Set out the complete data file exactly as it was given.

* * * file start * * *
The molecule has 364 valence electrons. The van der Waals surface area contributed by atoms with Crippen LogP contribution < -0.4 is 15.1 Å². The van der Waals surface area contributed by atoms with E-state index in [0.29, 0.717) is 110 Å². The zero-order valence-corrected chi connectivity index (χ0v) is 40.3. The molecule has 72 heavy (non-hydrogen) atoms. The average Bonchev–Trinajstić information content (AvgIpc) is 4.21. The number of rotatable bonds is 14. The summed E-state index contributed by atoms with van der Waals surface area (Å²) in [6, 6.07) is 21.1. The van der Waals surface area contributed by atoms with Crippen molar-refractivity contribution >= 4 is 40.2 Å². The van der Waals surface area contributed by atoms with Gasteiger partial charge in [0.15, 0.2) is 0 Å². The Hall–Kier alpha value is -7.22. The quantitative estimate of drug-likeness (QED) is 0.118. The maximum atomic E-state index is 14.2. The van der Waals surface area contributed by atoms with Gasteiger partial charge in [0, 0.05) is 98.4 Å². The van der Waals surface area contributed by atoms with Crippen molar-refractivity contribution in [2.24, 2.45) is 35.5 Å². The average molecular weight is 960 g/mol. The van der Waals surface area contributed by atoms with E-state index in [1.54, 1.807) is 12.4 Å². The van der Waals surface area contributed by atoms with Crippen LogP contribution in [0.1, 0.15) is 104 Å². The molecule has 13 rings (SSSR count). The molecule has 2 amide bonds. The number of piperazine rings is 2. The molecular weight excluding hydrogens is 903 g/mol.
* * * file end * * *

The molecule has 364 valence electrons. The van der Waals surface area contributed by atoms with Crippen LogP contribution < -0.4 is 15.1 Å². The van der Waals surface area contributed by atoms with E-state index in [0.29, 0.717) is 110 Å². The zero-order valence-corrected chi connectivity index (χ0v) is 40.3. The molecule has 72 heavy (non-hydrogen) atoms. The average Bonchev–Trinajstić information content (AvgIpc) is 4.21. The number of rotatable bonds is 14. The summed E-state index contributed by atoms with van der Waals surface area (Å²) in [6, 6.07) is 21.1. The van der Waals surface area contributed by atoms with Crippen molar-refractivity contribution >= 4 is 40.2 Å². The van der Waals surface area contributed by atoms with Gasteiger partial charge in [0.15, 0.2) is 0 Å². The Hall–Kier alpha value is -7.22. The quantitative estimate of drug-likeness (QED) is 0.118. The maximum atomic E-state index is 14.2. The van der Waals surface area contributed by atoms with Gasteiger partial charge in [0, 0.05) is 98.4 Å². The van der Waals surface area contributed by atoms with Crippen molar-refractivity contribution in [2.24, 2.45) is 35.5 Å². The average molecular weight is 960 g/mol. The van der Waals surface area contributed by atoms with E-state index in [1.54, 1.807) is 12.4 Å². The van der Waals surface area contributed by atoms with Crippen LogP contribution in [0.1, 0.15) is 104 Å². The molecule has 13 rings (SSSR count). The molecule has 2 amide bonds. The number of piperazine rings is 2. The molecular weight excluding hydrogens is 903 g/mol.